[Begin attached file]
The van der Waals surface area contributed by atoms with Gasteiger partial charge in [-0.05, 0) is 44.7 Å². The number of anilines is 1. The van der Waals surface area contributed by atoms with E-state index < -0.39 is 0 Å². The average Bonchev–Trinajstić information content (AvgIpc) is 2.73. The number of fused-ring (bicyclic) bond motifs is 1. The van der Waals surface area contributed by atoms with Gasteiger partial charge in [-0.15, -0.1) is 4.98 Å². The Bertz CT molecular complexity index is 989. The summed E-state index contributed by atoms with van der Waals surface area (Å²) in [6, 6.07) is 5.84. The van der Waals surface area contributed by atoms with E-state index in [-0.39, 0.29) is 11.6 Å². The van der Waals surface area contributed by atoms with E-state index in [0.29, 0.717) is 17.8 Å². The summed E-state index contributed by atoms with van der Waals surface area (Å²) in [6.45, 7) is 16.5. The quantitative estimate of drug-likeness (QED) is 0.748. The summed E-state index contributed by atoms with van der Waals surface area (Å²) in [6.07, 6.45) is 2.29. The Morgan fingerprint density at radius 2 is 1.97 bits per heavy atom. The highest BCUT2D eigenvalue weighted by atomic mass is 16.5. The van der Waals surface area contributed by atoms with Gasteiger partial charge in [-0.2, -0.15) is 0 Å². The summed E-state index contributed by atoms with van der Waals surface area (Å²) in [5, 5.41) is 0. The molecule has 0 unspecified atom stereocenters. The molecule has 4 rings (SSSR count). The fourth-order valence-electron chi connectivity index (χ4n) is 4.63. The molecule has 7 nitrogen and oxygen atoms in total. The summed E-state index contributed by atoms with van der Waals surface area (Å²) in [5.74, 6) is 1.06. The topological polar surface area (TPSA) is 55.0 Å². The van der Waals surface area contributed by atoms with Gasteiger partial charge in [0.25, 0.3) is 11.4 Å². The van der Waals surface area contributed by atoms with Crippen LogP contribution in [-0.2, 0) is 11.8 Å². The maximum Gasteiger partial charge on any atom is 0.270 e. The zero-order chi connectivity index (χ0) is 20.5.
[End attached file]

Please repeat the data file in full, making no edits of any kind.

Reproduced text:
The van der Waals surface area contributed by atoms with Gasteiger partial charge in [-0.05, 0) is 44.7 Å². The number of anilines is 1. The van der Waals surface area contributed by atoms with E-state index < -0.39 is 0 Å². The average Bonchev–Trinajstić information content (AvgIpc) is 2.73. The number of fused-ring (bicyclic) bond motifs is 1. The van der Waals surface area contributed by atoms with Gasteiger partial charge in [-0.15, -0.1) is 4.98 Å². The Bertz CT molecular complexity index is 989. The summed E-state index contributed by atoms with van der Waals surface area (Å²) in [6, 6.07) is 5.84. The van der Waals surface area contributed by atoms with E-state index in [-0.39, 0.29) is 11.6 Å². The van der Waals surface area contributed by atoms with E-state index in [0.29, 0.717) is 17.8 Å². The summed E-state index contributed by atoms with van der Waals surface area (Å²) in [6.45, 7) is 16.5. The quantitative estimate of drug-likeness (QED) is 0.748. The summed E-state index contributed by atoms with van der Waals surface area (Å²) in [6.07, 6.45) is 2.29. The Morgan fingerprint density at radius 2 is 1.97 bits per heavy atom. The highest BCUT2D eigenvalue weighted by atomic mass is 16.5. The van der Waals surface area contributed by atoms with Gasteiger partial charge in [-0.2, -0.15) is 0 Å². The summed E-state index contributed by atoms with van der Waals surface area (Å²) in [5, 5.41) is 0. The molecule has 0 unspecified atom stereocenters. The molecule has 4 rings (SSSR count). The fourth-order valence-electron chi connectivity index (χ4n) is 4.63. The molecule has 7 nitrogen and oxygen atoms in total. The summed E-state index contributed by atoms with van der Waals surface area (Å²) in [5.74, 6) is 1.06. The topological polar surface area (TPSA) is 55.0 Å². The van der Waals surface area contributed by atoms with Gasteiger partial charge in [0.25, 0.3) is 11.4 Å². The van der Waals surface area contributed by atoms with Crippen LogP contribution in [-0.2, 0) is 11.8 Å². The maximum Gasteiger partial charge on any atom is 0.270 e. The zero-order chi connectivity index (χ0) is 20.5.